Sidor som bilder

Then Guy sett foot upon the monsters brest,
And from his shoulders did his head divide,

Which with a yawninge mouth did gape unblest,-

Noe dragons jawes were ever seene soe wide

To open and to shut,-till life was spent.


Then Guy tooke keyes, and to the castle went,

Where manye woefull captives he did find,

Which had beene tyred with extremityes, Whom he in friendly manner did unbind,

And reasoned with them of their miseryes.


Eche told a tale with teares and sighes and cryes,

All weeping to him with complaining eyes.

There tender ladyes in darke dungeons lay,
That were surprised in the desart wood,

And had noe other dyett everye day


But flesh of humane creatures for their food;

Some with their lovers bodyes had beene fed,
And in their wombes their husbands buryed.

Now he bethinkes him of his being there,

To enlarge the wronged brethren from their woes; 170 And, as he searcheth, doth great clamours heare,

By which sad sound's direction on he goes

Untill he findes a darksome obscure gate,
Arm'd strongly ouer all with iron plate:

That he unlockes, and enters where appeares
The strangest object that he ever saw,


Men that with famishment of many years

Were like deathes picture, which the painters draw!

Divers of them were hanged by eche thombe;

Others head-downward; by the middle, some.


With diligence he takes them from the walls,
With lybertye their thraldome to acquaint.
Then the perplexed knight their father calls,
And sayes,


"Receive thy sonnes, though poore and

I promisd you their lives; accept of that;
But did not warrant you they shold be fat.


"The castle I doe give thee, heere's the keyes, Where tyranye for many yeeres did dwell; Procure the gentle tender ladyes ease;

For pittyes sake use wronged women well:


Men easilye revenge the wrongs men do,

But poore weake women have not strength thereto."

The good old man, even overjoyed with this,

Fell on the ground, and wold have kist Guys feete.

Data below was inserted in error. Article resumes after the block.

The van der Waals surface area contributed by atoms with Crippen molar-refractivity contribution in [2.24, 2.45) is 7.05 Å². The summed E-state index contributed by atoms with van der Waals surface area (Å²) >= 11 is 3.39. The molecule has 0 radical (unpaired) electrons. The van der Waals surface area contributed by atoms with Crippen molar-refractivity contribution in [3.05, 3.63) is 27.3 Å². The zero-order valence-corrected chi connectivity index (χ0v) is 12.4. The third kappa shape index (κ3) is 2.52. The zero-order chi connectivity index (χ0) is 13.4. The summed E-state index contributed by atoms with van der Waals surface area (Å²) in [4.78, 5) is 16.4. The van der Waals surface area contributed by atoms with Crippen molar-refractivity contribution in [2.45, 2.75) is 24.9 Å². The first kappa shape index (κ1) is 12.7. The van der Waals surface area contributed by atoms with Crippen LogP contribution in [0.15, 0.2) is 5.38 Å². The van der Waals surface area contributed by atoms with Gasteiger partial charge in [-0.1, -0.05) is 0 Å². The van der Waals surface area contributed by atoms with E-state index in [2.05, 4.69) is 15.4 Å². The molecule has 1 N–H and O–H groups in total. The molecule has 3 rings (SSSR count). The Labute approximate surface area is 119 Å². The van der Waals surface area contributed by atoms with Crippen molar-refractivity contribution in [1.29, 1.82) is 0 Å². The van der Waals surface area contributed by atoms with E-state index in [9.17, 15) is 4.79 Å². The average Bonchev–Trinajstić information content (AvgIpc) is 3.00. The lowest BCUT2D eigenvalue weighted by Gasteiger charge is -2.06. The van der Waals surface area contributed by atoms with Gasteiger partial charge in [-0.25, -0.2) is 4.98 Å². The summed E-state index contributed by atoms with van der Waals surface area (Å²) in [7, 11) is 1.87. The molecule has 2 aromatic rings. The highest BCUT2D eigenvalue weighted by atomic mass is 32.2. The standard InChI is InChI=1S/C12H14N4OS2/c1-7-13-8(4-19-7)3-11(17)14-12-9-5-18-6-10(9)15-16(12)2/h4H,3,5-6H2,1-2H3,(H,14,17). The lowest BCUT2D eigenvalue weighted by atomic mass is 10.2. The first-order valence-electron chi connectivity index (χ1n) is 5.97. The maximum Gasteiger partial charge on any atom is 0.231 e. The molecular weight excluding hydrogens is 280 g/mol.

"Father," quoth he, "refraine soe base a kiss!
For age to honor youth, I hold unmeete;
Ambitious pryde hath hurt mee all it can,
I goe to mortifie a sinfull man.'

**The foregoing poem on Guy and Amarant has been discovered to be a fragment of "The famous historie of Guy earle of Warwicke, by Samuel Rowlands, London, printed by J. Bell, 1649,” 4to, in xii. cantos, beginning thus:

"When dreadful Mars in armour every day."

Whether the edition in 1649 was the first, is not known, but the author, Sam. Rowlands, was one of the minor poets who lived in the reigns of Queen Elizabeth and James I., and perhaps later. His other poems are chiefly of the religious kind, which makes it probable that the history of Guy was one of his earliest performances. There are extant of his: (1.) "The betraying of Christ, Judas in dispaire, the seven words of our Saviour on the crosse, with other poems on the passion, &c. 1598," 4to. [Ames Typ. p. 428.] (2.) "A Theatre of delightful Recreation, Lond. printed for A. Johnson, 1605," 4to. (Penes editor., This is a book of poems on subjects chiefly taken from the Old Testament. (3.) "Memory of Christ's miracles, in verse. Lond. 1618," 4to. (4.) "Heaven's glory, earth's vanity, and hell's horror." Lond. 1638, 8vo. [These two in Bod. Cat.]

In the present edition, the foregoing poem has been much improved from the printed copy.


The Auld Good-man.


I have not been able to meet with a more ancient copy of this humorous old song, than that printed in The Tea-Table Miscellany, &c., which seems to have admitted some corruptions.